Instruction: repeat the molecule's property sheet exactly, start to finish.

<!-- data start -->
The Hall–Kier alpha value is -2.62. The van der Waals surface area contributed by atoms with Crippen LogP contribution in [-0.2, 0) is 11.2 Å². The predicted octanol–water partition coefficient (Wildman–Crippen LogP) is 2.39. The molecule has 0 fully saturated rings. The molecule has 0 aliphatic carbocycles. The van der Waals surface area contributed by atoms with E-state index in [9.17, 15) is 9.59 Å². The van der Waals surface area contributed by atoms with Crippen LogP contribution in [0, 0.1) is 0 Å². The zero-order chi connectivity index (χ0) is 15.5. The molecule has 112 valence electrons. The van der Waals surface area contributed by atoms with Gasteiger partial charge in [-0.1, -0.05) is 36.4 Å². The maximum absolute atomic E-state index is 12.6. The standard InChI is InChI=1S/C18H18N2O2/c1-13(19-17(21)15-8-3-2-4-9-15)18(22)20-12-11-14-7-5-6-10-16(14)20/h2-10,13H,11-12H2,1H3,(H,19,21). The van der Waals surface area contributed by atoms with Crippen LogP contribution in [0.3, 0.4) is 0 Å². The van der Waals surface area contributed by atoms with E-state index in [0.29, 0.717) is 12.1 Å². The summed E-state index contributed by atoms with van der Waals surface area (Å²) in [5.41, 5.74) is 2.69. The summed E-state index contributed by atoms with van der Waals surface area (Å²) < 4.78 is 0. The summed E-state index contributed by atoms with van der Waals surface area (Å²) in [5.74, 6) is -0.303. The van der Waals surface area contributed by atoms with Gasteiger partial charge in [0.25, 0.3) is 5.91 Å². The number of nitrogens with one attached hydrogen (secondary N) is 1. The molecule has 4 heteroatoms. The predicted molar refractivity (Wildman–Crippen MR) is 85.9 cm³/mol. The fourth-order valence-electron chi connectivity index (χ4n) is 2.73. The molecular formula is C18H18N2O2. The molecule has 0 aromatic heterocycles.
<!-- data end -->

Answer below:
The Hall–Kier alpha value is -2.62. The van der Waals surface area contributed by atoms with Crippen LogP contribution in [-0.2, 0) is 11.2 Å². The predicted octanol–water partition coefficient (Wildman–Crippen LogP) is 2.39. The molecule has 0 fully saturated rings. The molecule has 0 aliphatic carbocycles. The van der Waals surface area contributed by atoms with E-state index in [9.17, 15) is 9.59 Å². The van der Waals surface area contributed by atoms with Crippen LogP contribution in [0, 0.1) is 0 Å². The zero-order chi connectivity index (χ0) is 15.5. The molecule has 112 valence electrons. The van der Waals surface area contributed by atoms with Gasteiger partial charge in [-0.1, -0.05) is 36.4 Å². The maximum absolute atomic E-state index is 12.6. The standard InChI is InChI=1S/C18H18N2O2/c1-13(19-17(21)15-8-3-2-4-9-15)18(22)20-12-11-14-7-5-6-10-16(14)20/h2-10,13H,11-12H2,1H3,(H,19,21). The van der Waals surface area contributed by atoms with Crippen LogP contribution in [0.3, 0.4) is 0 Å². The van der Waals surface area contributed by atoms with E-state index in [0.29, 0.717) is 12.1 Å². The summed E-state index contributed by atoms with van der Waals surface area (Å²) in [5.41, 5.74) is 2.69. The summed E-state index contributed by atoms with van der Waals surface area (Å²) < 4.78 is 0. The summed E-state index contributed by atoms with van der Waals surface area (Å²) in [5.74, 6) is -0.303. The van der Waals surface area contributed by atoms with Gasteiger partial charge in [0.25, 0.3) is 5.91 Å². The number of nitrogens with one attached hydrogen (secondary N) is 1. The molecule has 4 heteroatoms. The predicted molar refractivity (Wildman–Crippen MR) is 85.9 cm³/mol. The fourth-order valence-electron chi connectivity index (χ4n) is 2.73. The molecular formula is C18H18N2O2. The molecule has 0 aromatic heterocycles.